How to look for records of... Research and development in the Royal Air Force

How can I view the records covered in this guide?

How many are online?

  • None

1. Why use this guide?

You can find many records relating to aeronautical research at The National Archives, reflecting the activities of many different research establishments and committees.

This guide will tell you how to start your research, and which records series are the most important.

This guide only covers records held by The National Archives, but there are several collections in other archives, particularly the Royal Air Force Museum.

2. Searching for records: general tips

Start by doing a keyword search within Discovery, our catalogue.

Refine your search by date and by collection: most of the relevant records are in the Air Ministry (AIR) or Ministry of Aviation (AVIA) departments.

Useful search terms include:

  • ‘aircraft research’
  • specific aircraft types (for example ‘Barracuda II’)
  • names of relevant organisations (for example ‘Royal Aircraft Establishment’)

You can also filter your search results by subject, such as research, weapons or manufacturing.

As aeronautical committees and organisations were frequently reorganised, try searching for their alternative names.

3. Air Ministry (1897-1944)

The Air Historical Branch papers, Series I (AIR 1) are the most important set of records for the early history (1897-1919) of aeronautics. Use the indexes in the reading rooms at The National Archives to identify relevant records.

The Air Ministry was responsible for developing new aircraft and equipment between the First and Second World Wars, and for civil aviation until 1944.

You can find relevant Air Ministry material in:

  • registered files in AIR 2
  • Chief of the Air Staff Papers in AIR 8
  • unregistered papers in AIR 20

Use AIR 2 to find papers about the development of civil aviation. These files also include some post-1945 material.

4. Ministry of Aircraft Production (1940-1945)

The Ministry of Aircraft Production (MAP) took over responsibility for the procurement of supplies and for the various Air Ministry research establishments.

The main series of records relating to the MAP is AVIA 15. Also consult:

  • scientific and technical monographs in AVIA 44
  • private office papers in AVIA 9
  • unregistered papers in AVIA 10

5. Royal Aircraft Establishment (1918-1988)

Previously called the Balloon Equipment Store, the Royal Aircraft Factory designed and built many types of aircraft and aircraft engines until 1916.

However, this work was transferred to industry in 1916 and the factory focused on research and development. It was renamed the Royal Aircraft Establishment in 1918.

You can find:

6. Research establishments, committees and councils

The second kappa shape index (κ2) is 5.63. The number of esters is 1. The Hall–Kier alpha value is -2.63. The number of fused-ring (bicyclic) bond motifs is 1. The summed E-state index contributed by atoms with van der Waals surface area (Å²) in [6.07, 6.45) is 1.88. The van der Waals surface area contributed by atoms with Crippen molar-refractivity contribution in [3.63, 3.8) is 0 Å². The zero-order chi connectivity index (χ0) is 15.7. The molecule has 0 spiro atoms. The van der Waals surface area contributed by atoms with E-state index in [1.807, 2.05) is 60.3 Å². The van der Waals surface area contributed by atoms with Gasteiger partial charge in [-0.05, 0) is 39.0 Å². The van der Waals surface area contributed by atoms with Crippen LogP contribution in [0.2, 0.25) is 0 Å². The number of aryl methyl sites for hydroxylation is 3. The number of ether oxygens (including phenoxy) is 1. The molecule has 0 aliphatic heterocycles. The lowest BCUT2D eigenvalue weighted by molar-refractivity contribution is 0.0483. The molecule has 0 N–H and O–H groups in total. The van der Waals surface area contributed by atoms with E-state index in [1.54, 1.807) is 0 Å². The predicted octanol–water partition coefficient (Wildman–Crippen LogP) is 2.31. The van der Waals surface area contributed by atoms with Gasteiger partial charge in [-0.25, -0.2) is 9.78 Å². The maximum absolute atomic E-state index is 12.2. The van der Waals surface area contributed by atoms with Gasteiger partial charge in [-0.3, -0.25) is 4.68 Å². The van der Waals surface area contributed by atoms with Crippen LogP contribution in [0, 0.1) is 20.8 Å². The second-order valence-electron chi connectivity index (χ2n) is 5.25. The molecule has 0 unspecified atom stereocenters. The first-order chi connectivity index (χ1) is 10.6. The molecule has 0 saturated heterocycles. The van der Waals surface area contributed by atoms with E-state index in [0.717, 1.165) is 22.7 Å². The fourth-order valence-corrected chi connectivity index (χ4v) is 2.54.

Many aeronautical research organisations developed during the 20th century. For example, you can find records of:

Browse the general records relating to aircraft research in our catalogue, or search for a particular organisation by name.

You can also find records of the Aeronautical Research Council (created in 1945) in DSIR 22-24.

7. British aircraft

Many of the Royal Air Force records held in The National Archives are concerned with the operation and development of aircraft.

There is material on almost every aircraft flown by British air forces until 1946, but there are few detailed plans of aircraft.

Probably the most important source of material on aircraft is the collection of Air Publications (AIR 10). These date from 1913 onwards and include:

  • pilots’ notes
  • rigging diagrams
  • handbooks
  • maintenance instructions

Other useful records include:

  • Ministry of Aircraft Production files in AVIA 15 – contain a lot of information about Second World War aircraft
  • Aeroplane and Armament Experimental Establishment and Marine Aeroplane Experimental Establishment files (see above) – include photographs and diagrams
  • SUPP 9/1 – contains specifications and photographs of every type of aircraft used by the RAF during the Second World War
  • type biographies in AVIA 46
  • Bomber, Coastal and Fighter Commands papers in AIR 14-16 contain documents on the development and use of aircraft
  • monthly reports of the Directorate of Research in AIR 60 – many of these contain diagrams of aircraft
  • files on aircraft research in AVIA 54 and AVIA 65

7. Foreign aircraft

There is some material on foreign, especially German, aircraft in AIR 1 for 1914-1918 and a little in AIR 10 (1918-1945).

AIR 40 contains:

  • details about most air forces in the world during the 1930s and the war years
  • information about almost all the aircraft, including jets and helicopters, used by non-Allied air forces during the Second World War
  • diagrams, photographs and details of examinations carried out by the Allies on enemy aircraft which crashed in the UK – unfortunately these reports are not complete
  • captured drawings of the German V-rockets

You can find detailed specifications and photographs of aircraft used by the USAAF during the Second World War in SUPP 9/2.

8. Airships

Look in AIR 1/728-30 for papers about the development of the airship before 1914. There are also papers on First World War airships in AIR 1 and AIR 2 described under Code 6/1 in the class list.

Look in AIR 11 for useful information about the construction and design of airships in the inter-war period. Drawings are in AIR 12. Also try AIR 5 and AIR 20.

All surviving airship logbooks are in AIR 3, including the logbooks for the R 100 and R 101.

You can find photographs of airship sheds in AIR 59.

9. Further reading

Use our library catalogue to find a recommended book list.

The books are all available in The National Archives’ reference library. You may also be able to find them in a local library. You can buy from a wide range of history titles in our shop.